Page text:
To Do in NYC
Begin your visit with taking in the view from the Top of the Rock (50th Street between 5th and 6th Avenues). This observation deck is high atop the famous Rockefeller Center and it provides excellent views of Central Park, the Empire State building, and the rest of Manhattan. Top of the Rock is preferred to the Empire State Building because here you can reserve a time to go up to the top but at the Empire State Building you can't so stand in line longer. While at Rockefeller Center you can see the ice skating rink (in winter) and the beautiful Channel Gardens.
Eight blocks south (a little less than a half-mile) is Bryant Park (on 42nd Street between 5th and 6th Avenues). This relatively small space is possibly the finest urban park in the world. Things to do there include a carousel for the kids, petanque, ping pong, chess, outdoor movies (summer) and ice skating (winter). Eat at the Bryant Park Grill, Cafe or the 'wichcraft stand. There are also free outdoor yoga and tai chi classes. The park is heavily used by New Yorkers at all times. Hang out and enjoy it.
Next to the park is the New York Public Library (main branch, 5th Avenue and 42nd Street). There are three things here you may want to see. The Rose Reading Room on the third floor is one of the most majestic public spaces anywhere. In the children's center is the real original Winnie the Pooh stuffed animal, and his friends. In front of the library are statues of two lions. Named Patience and Fortitude by Mayor LaGuardia for the qualities New Yorkers needed to survive the Great Depression, the famous lions are a great photo opportunity.
Walk two blocks east on 42nd Street and you'll be at Grand Central Terminal (42nd Street and Park Avenue). The main concourse has been used for scenes in many movies and television shows. The architecture is beautiful. When you're outside the Terminal, look up and you'll see the gorgeous art-deco Chrysler Building (it isn't open to tourists). From Grand Central you can take the number 6 subway north to the 59th Street station.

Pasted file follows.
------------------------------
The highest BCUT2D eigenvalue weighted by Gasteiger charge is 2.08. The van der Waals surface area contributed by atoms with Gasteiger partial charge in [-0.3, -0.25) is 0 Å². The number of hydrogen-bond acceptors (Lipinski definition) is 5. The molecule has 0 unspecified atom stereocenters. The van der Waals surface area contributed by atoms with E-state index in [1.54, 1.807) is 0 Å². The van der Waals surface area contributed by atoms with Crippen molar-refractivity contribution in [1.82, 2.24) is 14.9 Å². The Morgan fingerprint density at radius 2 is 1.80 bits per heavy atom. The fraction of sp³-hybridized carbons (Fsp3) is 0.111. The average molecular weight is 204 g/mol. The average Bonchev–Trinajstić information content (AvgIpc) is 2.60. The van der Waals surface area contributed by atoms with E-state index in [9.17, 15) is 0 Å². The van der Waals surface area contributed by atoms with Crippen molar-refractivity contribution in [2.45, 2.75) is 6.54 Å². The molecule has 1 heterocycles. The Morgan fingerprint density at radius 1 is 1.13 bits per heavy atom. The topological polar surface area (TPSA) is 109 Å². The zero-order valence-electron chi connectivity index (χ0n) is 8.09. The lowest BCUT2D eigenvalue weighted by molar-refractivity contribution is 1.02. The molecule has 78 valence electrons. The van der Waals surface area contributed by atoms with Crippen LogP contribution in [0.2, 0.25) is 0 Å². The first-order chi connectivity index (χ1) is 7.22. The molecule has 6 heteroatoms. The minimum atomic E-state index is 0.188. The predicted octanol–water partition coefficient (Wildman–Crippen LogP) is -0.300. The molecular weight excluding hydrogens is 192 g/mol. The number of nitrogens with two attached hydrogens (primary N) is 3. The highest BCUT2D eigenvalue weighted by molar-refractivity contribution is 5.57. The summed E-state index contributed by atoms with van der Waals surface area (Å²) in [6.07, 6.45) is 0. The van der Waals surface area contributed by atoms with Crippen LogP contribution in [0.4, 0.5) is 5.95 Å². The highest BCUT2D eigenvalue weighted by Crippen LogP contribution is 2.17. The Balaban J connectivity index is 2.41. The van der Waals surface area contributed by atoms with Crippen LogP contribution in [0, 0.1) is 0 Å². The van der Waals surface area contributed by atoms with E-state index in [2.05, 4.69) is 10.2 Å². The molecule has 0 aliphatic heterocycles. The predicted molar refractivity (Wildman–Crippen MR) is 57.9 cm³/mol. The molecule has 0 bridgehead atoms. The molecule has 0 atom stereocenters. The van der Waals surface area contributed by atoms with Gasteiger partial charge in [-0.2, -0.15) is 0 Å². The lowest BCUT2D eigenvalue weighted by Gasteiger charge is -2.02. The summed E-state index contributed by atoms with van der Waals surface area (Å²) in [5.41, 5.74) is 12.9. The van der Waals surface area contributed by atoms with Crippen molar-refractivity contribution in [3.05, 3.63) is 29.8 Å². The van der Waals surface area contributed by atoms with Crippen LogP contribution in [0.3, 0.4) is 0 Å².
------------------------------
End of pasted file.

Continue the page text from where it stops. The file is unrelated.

The New York subway is the best way to get around the city and is an attraction in itself. Don't be afraid of the subway - trains are in much better condition than they used to be and people are well behaved. Buy a Metrocard from one of the machines (just follow the directions on the screen). The fare for a subway ride is $2.25.
Exit the subway at the 59th Street station and walk west on 59th Street to 5th Avenue. The southeast corner of Central Park is now in front of you, and on 5th Avenue immediately to the south of you is some of the most renowned shopping in the world. Bergdorf Goodman (58th St and 5th Ave), Tiffany & Co. (57th St and 5th Ave), FAO Schwartz toy store (59th St and 5th Ave), the Apple glass cube (59th St and 5th Ave), and lots more.
When you've had your fill of shopping, either begin exploring the park by walking north through it, or return to the subway and go north to the 86th Street station and then walk east to Central Park and the Metropolitan Museum of Art. The Met is one of the world's leading museums and is filled with art that you're sure to recognize. Check the events listing for free tours available each day. The museum is gigantic so I recommend that you take one of the "highlights" guided tours. You'll save time and enjoy your visit more.
The Met Museum actually sits inside the edge of Central Park, so this is the perfect opportunity to explore. The winding paths through the park can be confusing, so it's a good idea to print a map of the park and bring it with you. Everyone has their own favorite sections of the park, but you may want to include Belvedere Castle, Strawberry Fields, Bethesda Terrace, Bow Bridge, and the Conservatory Water (remote control sailboats) on your tour. Riding a bike may be the best way to see the park, and you can rent a bike at the boathouse. In the summer you can enjoy Shakespeare in the Park or Summerstage concerts in Central Park.
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